Blake spent the years 1800-1803 working in Felpham, Sussex, with William Hayley, a minor poet and man of letters. Hayley tried to push Blake toward more profitable undertakings, such as painting ladies’s fans, but Blake rebelled and returned to London. One result of this conflict was Blake’s long poem Milton (c. 1800-1810). In this work, the spiritual issues involved in his quarrel with Hayley are allegorized. Blake’s larger themes are dramatized through an account of the decision of the poet Milton to renounce the safety of heaven and return to earth to rectify the errors of the Puritan heritage he had fostered.
Blake continued to produce some significant work, including his designs for Milton’s poems Allegro and 1l Penseroso, (1816), and the writing of his own poem The Everlasting Gospel, (c. 1818), but his work found no audience. After 1818, however, conditions improved. He became acquainted with a group of young artists who respected him and appreciated his work. His last six years were spent at Fountain Court, where Blake did some of his best pictorial work: the illustrations to the Book of Job and his unfinished Dante. In 1824, his health began to weaken and he died on August 12, 1827.
Works in Literary Context
William Blake was an English writer, poet, and illustrator of the Romantic period. Romantic authors and artists tended to emphasize the content of their works over the form, stressing imagination and emotion and celebrating nature and freedom.
Blake did not write or draw specifically for children, but he believed that children could read and understand his works. He was opposed to the kind of moralistic writing for children that was done by the clergyman Isaac Watts, whose Divine and Moral Songs for Children, published in 1715, taught readers to be hardworking and avoid idleness and mischief. Blake believed that children—and adults, for that matter—should be allowed the freedom to dream and imagine. His first biographer, Alexander Gilchrist, said in his Life of William Blake: Pictor Ignotus that Blake ”neither wrote nor drew for the many, hardly for the workday men at all, rather for children and angels.” He called Blake ”’a divine child,’ whose playthings were sun, moon, and stars, the heavens and the earth.” Children are also the subjects of many of his works. Since Blake also did the illustrations for his writings, some authorities consider his works to be forerunners of the picture-book form.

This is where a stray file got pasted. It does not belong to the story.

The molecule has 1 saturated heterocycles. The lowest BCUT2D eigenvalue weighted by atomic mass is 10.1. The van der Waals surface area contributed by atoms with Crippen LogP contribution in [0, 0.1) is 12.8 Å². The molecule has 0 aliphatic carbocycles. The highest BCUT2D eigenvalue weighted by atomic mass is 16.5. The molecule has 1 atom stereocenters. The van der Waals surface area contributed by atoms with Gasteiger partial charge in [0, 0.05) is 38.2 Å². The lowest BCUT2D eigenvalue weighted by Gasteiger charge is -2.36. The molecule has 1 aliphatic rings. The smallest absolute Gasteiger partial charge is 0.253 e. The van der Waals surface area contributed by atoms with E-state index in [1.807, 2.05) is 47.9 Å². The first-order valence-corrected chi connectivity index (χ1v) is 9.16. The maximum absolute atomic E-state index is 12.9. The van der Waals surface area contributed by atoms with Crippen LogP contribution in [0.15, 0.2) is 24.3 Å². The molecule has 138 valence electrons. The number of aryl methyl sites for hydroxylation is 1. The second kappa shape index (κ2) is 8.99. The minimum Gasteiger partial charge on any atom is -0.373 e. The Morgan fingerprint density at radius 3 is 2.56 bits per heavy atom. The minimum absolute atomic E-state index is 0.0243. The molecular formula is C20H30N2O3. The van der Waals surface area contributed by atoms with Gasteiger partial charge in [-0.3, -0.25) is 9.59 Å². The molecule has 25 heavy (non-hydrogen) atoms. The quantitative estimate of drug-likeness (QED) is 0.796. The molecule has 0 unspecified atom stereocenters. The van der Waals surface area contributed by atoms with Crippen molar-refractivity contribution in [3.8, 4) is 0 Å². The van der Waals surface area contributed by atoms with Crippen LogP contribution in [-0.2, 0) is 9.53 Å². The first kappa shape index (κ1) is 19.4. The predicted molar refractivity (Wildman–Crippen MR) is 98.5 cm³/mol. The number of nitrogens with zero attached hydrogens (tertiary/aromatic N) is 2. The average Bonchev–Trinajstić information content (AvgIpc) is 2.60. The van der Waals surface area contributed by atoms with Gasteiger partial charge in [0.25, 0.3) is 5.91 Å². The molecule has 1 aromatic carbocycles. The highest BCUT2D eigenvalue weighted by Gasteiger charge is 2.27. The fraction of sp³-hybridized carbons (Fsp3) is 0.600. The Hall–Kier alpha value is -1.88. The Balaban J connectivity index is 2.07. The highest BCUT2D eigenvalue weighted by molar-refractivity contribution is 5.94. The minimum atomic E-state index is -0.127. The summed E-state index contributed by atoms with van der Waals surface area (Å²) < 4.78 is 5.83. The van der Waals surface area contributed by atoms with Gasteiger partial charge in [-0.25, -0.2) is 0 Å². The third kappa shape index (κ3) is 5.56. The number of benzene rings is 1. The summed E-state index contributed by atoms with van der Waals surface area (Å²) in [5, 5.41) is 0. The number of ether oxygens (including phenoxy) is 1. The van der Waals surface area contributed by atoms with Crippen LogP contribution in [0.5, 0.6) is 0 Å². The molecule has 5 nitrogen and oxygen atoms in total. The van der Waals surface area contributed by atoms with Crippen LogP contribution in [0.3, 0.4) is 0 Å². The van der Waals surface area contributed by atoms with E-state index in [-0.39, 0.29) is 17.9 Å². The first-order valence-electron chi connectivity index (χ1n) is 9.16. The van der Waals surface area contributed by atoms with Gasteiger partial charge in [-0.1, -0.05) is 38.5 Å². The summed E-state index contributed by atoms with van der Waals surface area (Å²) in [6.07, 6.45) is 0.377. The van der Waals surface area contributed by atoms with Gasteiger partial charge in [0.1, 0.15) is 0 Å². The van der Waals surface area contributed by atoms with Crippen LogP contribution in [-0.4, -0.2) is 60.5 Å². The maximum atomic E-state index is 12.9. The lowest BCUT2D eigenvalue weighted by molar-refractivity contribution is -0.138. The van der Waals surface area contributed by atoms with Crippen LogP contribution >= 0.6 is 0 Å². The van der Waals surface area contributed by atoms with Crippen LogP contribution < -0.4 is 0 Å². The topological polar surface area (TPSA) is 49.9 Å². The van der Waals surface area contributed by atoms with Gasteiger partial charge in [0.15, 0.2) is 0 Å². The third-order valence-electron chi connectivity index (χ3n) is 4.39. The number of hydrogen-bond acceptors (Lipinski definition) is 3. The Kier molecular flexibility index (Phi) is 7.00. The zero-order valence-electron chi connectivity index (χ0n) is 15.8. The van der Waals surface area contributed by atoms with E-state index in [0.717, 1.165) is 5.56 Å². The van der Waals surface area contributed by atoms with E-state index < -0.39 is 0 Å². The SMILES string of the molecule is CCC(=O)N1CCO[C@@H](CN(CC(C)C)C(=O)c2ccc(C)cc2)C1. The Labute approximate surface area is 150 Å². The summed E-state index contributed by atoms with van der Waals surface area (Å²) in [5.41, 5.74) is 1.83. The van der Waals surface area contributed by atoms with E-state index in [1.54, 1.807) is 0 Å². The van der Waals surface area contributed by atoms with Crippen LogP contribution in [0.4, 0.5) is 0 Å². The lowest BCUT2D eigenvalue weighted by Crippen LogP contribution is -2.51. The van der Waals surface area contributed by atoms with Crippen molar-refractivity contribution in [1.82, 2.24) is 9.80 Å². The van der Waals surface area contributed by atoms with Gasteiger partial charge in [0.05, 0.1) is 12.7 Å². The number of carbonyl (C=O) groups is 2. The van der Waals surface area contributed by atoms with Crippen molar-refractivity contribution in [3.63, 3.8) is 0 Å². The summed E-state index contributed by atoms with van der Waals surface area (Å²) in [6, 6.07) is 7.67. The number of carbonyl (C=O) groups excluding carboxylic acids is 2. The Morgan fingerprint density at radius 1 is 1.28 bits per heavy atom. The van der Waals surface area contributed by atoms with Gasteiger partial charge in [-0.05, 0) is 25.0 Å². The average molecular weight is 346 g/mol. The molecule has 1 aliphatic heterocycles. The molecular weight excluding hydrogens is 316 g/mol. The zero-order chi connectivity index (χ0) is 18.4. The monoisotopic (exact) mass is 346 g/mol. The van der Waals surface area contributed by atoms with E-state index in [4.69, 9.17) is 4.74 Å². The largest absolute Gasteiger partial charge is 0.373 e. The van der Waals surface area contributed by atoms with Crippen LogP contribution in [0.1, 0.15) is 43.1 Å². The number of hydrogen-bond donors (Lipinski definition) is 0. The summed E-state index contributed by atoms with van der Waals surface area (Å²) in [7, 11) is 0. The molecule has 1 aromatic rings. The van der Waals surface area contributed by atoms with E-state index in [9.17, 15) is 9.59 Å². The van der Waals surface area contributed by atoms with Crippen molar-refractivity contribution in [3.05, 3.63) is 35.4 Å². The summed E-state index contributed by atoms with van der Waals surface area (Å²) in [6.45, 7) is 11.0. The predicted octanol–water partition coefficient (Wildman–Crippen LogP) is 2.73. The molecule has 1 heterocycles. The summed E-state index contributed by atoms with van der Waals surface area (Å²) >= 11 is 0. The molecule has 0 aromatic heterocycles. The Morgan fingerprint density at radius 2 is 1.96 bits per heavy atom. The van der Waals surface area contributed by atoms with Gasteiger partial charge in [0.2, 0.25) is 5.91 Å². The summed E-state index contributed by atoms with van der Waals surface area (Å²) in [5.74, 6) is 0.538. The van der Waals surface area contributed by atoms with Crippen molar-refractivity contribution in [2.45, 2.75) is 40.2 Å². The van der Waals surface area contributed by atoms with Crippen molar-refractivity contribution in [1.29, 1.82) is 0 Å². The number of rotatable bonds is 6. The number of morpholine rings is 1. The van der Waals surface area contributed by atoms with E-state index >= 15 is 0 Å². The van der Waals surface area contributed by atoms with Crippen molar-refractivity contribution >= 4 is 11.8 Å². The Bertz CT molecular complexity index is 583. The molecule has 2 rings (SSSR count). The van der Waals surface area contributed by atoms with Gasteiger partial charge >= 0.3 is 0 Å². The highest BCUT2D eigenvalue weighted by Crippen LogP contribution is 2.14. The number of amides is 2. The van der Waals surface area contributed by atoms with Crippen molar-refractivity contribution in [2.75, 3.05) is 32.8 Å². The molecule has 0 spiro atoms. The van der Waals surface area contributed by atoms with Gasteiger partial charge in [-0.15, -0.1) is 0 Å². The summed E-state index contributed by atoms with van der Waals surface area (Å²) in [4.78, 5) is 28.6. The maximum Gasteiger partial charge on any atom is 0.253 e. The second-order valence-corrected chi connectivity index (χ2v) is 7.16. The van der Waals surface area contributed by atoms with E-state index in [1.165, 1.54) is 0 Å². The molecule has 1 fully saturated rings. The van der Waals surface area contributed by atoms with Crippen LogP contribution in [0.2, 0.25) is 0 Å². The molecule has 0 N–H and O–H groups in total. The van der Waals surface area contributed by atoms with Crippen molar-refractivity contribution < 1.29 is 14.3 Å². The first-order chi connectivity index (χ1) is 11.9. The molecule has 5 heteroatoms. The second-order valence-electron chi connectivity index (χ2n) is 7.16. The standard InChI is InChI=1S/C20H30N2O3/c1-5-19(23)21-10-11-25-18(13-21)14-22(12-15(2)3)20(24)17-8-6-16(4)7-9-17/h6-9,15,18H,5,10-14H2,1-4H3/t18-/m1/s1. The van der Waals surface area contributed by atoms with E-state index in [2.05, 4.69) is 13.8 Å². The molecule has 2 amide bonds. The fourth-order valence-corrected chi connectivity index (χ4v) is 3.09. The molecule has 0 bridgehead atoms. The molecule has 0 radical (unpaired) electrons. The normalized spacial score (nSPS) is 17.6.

The storming of the Bastille in Paris in 1789 and the agonies of the French Revolution sent shock waves through England. Some hoped for a corresponding outbreak of liberty in England while others feared a breakdown of the social order. In much of his writing Blake argues against the monarchy. In his early Tiriel (c. 1789), Blake traces the fall of a tyrannical king. Blake also consistently portrays civilization as chaotic, a direct reflection of the tumultuous times in which he lived.
Politics was surely often the topic of conversation at the publisher Joseph Johnson’s house, where Blake was often invited. There Blake met important literary and political figures such as William Godwin, Joseph Priestly, Mary Wollstonecraft, and Thomas Paine. According to one legend, Blake is even said to have saved Paine’s life by warning him of his impending arrest. Whether or not that is true, it is clear that Blake was familiar with some of the leading radical thinkers of his day.
Another product of the radical 1790s is The Marriage of Heaven and Hell. Written and etched between 1790 and 1793, Blake’s poem brutally satirizes oppressive authority in church and state. The poem also satirizes the works of Emanuel Swedenborg, the Swedish philosopher whose ideas once attracted Blake’s interests.
Blake’s work influenced a diverse assortment of later writers and artists, including Irish poet William Butler Yeats, American poet Allen Ginsberg, children’s book author and artist Maurice Sendak, and songwriter Bob Dylan.
Works in Critical Context